World Communion Sunday is October 1. First adopted as a denominational practice in the Presbyterian Church (U.S.) in 1936, churches in other denominations were later invited to join. It wasn’t until 1940, when the Department of Evangelism of the Federal Council of Churches (a predecessor of the National Council of Churches) extended the celebration to several churches around the world, that the practice became widespread.
The idea originated with Dr. Hugh Thompson Kerr, pastor at Shadyside Presbyterian Church in Pittsburgh, PA, in 1933. Kerr first conceived the notion of World Communion Sunday during his year as moderator of the General Assembly in 1930. But this nascent idea came to fruition through the work of the Stewardship Committee at Shadyside. They dreamed of bringing churches together in a service of Christian unity to lift up the global Church and to remember that by virtue of our baptism, we are connected to a worldwide community. One congregation is connected to every other congregation, united in “one Lord, one faith, one baptism” (Ephesians 4:5).
The vision gradually caught on in the denomination and with our ecumenical partners. Ecumenism only emerged after the First World War as churches struggled to respond to the devastating humanitarian and theological crisis brought on by the war. Dr. Kerr’s son, the Rev. Dr. Donald Craig Kerr (who was a pastor emeritus of the Roland Park Presbyterian Church in Baltimore), shares that “the concept spread very slowly at the start. People did not give it a whole lot of thought. It was during the Second World War that the Spirit caught hold because we were trying to hold the world together. World Wide Communion Sunday symbolized the effort to hold things together in a spiritual sense. It emphasized that we are one in the Spirit and the Gospel of Jesus Christ.”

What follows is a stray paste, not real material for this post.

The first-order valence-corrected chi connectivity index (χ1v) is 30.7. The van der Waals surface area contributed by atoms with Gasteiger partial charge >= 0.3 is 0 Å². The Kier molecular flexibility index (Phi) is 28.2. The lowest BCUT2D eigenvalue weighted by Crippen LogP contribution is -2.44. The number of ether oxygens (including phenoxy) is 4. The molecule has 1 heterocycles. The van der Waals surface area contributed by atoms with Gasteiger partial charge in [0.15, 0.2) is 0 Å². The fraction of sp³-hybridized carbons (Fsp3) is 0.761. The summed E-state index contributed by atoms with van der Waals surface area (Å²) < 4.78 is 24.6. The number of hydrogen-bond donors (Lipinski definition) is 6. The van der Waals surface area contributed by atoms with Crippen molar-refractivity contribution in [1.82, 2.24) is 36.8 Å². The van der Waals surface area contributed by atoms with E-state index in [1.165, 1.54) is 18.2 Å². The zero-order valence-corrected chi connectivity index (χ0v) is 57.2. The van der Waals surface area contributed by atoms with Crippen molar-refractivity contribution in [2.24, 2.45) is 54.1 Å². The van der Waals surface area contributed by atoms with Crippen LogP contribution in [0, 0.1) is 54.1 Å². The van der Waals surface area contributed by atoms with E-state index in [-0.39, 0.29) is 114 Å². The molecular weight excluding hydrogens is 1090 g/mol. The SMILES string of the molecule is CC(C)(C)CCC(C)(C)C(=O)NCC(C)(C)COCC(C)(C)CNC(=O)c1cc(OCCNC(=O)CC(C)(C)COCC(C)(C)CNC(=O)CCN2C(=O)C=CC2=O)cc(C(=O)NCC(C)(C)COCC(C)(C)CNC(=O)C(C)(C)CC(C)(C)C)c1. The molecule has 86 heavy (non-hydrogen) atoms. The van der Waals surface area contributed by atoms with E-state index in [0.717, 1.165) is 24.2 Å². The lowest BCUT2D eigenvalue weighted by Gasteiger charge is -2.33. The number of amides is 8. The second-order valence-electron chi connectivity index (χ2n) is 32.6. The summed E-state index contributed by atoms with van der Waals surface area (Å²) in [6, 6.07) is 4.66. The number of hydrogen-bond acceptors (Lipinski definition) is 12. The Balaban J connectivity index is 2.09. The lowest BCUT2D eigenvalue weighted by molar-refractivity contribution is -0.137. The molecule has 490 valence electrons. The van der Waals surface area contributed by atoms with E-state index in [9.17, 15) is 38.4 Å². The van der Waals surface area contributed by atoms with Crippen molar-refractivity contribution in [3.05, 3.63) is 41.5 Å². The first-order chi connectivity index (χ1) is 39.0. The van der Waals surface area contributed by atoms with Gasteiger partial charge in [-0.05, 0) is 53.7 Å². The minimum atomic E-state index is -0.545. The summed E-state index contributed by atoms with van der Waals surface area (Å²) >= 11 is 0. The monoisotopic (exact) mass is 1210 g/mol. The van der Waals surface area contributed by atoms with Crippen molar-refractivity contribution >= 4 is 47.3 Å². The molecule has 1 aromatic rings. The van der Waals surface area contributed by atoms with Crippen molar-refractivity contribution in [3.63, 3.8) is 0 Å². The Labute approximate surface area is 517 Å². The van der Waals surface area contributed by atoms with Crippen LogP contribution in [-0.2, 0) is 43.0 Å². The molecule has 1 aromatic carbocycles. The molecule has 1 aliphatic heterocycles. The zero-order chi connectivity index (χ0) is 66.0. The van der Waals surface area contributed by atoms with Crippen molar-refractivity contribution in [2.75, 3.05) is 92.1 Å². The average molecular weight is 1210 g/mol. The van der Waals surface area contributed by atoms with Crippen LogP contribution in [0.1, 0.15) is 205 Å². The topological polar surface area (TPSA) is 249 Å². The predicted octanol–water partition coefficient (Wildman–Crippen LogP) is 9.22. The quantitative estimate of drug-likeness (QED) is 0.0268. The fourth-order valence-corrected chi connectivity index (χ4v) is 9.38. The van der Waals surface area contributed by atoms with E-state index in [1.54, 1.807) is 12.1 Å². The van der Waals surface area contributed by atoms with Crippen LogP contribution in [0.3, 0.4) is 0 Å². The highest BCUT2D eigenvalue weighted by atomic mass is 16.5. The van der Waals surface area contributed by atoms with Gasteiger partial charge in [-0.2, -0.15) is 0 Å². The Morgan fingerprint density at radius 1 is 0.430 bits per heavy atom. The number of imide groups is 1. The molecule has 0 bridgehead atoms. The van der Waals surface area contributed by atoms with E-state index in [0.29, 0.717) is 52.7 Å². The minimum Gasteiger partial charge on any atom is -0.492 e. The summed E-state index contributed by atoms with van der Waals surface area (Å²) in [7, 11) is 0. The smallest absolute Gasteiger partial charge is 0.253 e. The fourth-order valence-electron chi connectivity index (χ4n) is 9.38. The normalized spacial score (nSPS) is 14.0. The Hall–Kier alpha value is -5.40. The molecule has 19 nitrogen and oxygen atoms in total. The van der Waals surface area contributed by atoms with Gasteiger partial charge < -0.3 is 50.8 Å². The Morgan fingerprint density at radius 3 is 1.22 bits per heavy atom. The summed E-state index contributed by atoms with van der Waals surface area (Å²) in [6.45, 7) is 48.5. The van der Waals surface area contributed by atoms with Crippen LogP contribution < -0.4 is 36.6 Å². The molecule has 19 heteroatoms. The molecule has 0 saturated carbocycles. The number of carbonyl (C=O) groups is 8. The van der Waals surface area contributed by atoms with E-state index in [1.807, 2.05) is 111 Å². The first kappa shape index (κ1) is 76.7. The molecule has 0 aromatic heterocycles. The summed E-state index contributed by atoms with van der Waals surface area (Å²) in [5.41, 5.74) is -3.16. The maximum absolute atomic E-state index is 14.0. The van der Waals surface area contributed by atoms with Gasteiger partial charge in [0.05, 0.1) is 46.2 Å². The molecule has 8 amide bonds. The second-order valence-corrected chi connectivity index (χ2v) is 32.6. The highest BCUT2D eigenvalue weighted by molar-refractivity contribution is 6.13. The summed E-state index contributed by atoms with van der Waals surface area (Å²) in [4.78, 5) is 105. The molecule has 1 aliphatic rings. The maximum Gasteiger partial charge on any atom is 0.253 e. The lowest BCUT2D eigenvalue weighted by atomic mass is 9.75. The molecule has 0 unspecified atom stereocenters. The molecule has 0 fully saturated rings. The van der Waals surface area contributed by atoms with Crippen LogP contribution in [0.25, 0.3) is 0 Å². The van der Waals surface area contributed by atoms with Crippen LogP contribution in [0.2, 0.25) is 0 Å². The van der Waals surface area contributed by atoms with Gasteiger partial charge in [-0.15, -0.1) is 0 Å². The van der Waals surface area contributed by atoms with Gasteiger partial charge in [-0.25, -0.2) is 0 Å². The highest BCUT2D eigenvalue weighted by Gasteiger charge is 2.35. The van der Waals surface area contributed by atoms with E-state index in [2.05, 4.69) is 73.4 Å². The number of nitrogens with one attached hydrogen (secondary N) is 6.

Today, organized by the National Council of Churches, World Communion Sunday is celebrated worldwide, demonstrating that the church founded on Jesus Christ peacefully shares God-given goods in a world increasingly destabilized by global market economies based on greed. It is fitting that on this Sunday, we will receive one of the Special Offerings of the Presbyterian Church (U.S.A.). The Peace and Global Witness Offering encourages congregations to address the anxiety and discord prevalent in a broken and fearful world. Twenty-five percent of what we receive will support the Dismantling Racism Committee’s ongoing work of peace, healing, and reconciliation in our community. Together, we make a difference. Let us gather around the Lord’s table and entrust our lives to the one who holds the world together, giving generously to the work and witness of Christ through the life of the Church.